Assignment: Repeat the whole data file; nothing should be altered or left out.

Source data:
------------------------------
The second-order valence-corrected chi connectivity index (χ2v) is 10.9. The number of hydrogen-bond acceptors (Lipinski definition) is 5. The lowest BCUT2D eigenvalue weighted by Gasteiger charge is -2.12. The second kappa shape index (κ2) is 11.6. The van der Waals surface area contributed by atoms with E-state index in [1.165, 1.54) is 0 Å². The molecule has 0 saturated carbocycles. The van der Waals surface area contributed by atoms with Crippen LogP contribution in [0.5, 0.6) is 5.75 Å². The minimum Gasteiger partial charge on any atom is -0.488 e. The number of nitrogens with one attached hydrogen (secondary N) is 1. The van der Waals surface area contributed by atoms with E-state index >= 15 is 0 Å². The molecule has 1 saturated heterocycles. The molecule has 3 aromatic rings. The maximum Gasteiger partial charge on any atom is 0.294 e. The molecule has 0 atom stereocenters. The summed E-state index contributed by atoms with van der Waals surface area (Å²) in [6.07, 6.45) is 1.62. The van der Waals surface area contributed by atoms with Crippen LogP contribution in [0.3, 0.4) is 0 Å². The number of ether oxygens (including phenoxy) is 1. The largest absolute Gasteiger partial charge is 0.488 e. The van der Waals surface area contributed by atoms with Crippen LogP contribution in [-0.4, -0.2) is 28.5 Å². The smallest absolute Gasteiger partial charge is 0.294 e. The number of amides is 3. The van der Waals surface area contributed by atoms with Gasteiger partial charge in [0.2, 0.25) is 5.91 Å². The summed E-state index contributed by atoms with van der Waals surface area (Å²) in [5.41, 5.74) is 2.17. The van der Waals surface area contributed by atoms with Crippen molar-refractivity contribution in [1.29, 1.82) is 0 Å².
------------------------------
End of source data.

The second-order valence-corrected chi connectivity index (χ2v) is 10.9. The number of hydrogen-bond acceptors (Lipinski definition) is 5. The lowest BCUT2D eigenvalue weighted by Gasteiger charge is -2.12. The second kappa shape index (κ2) is 11.6. The van der Waals surface area contributed by atoms with E-state index in [1.165, 1.54) is 0 Å². The molecule has 0 saturated carbocycles. The van der Waals surface area contributed by atoms with Crippen LogP contribution in [0.5, 0.6) is 5.75 Å². The minimum Gasteiger partial charge on any atom is -0.488 e. The number of nitrogens with one attached hydrogen (secondary N) is 1. The van der Waals surface area contributed by atoms with E-state index >= 15 is 0 Å². The molecule has 1 saturated heterocycles. The molecule has 3 aromatic rings. The maximum Gasteiger partial charge on any atom is 0.294 e. The molecule has 0 atom stereocenters. The summed E-state index contributed by atoms with van der Waals surface area (Å²) in [6.07, 6.45) is 1.62. The van der Waals surface area contributed by atoms with Crippen LogP contribution in [0.3, 0.4) is 0 Å². The number of ether oxygens (including phenoxy) is 1. The largest absolute Gasteiger partial charge is 0.488 e. The van der Waals surface area contributed by atoms with Crippen LogP contribution in [-0.4, -0.2) is 28.5 Å². The smallest absolute Gasteiger partial charge is 0.294 e. The number of amides is 3. The van der Waals surface area contributed by atoms with Gasteiger partial charge in [0.2, 0.25) is 5.91 Å². The summed E-state index contributed by atoms with van der Waals surface area (Å²) in [5.41, 5.74) is 2.17. The van der Waals surface area contributed by atoms with Crippen molar-refractivity contribution in [1.29, 1.82) is 0 Å².